Govt and Opposition trade motions on public debt

Govt and Opposition trade motions on public debt

 The political row over public debt will be the subject of a debate in Parliament after GSD MP Roy Clinton tabled a motion on the issue, only to draw a counter-motion from the Chief Minister.

The Gibraltar Government and the Opposition have starkly different views on debt, and these are illustrated by the two motions tabled yesterday.

The government insists it has reduced debt – both in cash terms and as a ratio of GDP – to lower levels than when the GSD was in power.

The GSD rejects this analysis and says the government should include debt owed by government-owned companies in its calculations. Under that analysis, public debt exceeds £1.1bn, the Opposition insists.

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Yesterday, Mr Clinton gave notice that he will move a motion at the next meeting of Parliament highlighting the GSD’s position.

The motion cites the constitutional definition of debt as “all debt charges for which Gibraltar is liable”.

It adds that legislation on public finances defines debt as “any borrowing of money by the Government”.

“This House thus considers and Resolves that borrowings by Government owned and controlled companies for Government purposes, whether secured on public assets or unsecured, should thus be considered and included in the measure of public debt and audited by the Principal Auditor as ultimately Gibraltar is liable in the event of any default,” Mr Clinton’s motion concludes.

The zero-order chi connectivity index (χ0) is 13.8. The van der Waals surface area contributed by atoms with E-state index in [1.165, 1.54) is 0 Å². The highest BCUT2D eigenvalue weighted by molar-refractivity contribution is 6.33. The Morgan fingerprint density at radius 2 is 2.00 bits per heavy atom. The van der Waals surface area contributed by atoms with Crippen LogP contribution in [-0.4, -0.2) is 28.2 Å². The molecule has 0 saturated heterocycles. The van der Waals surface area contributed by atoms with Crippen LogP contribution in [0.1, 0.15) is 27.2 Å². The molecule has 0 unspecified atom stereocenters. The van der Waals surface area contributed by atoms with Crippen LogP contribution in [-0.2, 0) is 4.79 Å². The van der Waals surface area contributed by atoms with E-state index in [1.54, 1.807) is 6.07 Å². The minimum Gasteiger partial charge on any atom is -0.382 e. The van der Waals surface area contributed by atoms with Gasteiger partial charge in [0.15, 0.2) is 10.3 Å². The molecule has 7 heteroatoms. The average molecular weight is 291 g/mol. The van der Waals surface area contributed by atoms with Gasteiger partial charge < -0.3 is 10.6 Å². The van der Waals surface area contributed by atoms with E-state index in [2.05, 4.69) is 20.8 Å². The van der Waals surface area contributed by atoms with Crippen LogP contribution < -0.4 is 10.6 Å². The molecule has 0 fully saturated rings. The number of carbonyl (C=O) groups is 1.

Notice of the motion was issued by the Gibraltar Parliament at 1.30pm yesterday afternoon. By 3.30pm, the Gibraltar Government had responded.

Chief Minister Fabian Picardo gave notice of a motion of his on the issue of debt.

Like Mr Clinton, the Chief Minister’s motion recorded the constitutional and legal definitions of public debt. But its final paragraph was starkly different.

“This House thus endorses the practice established under the former GSD Administration under both the 1969 and 2006 Constitutions that borrowings by Government owned and controlled companies, are not considered and included in the measure of public debt,” it concludes.

While Mr Clinton’s motion will serve to allow MPs to debate the issue of public debt in Parliament, the government majority means that in practice, it will have little chance of being adopted.

 

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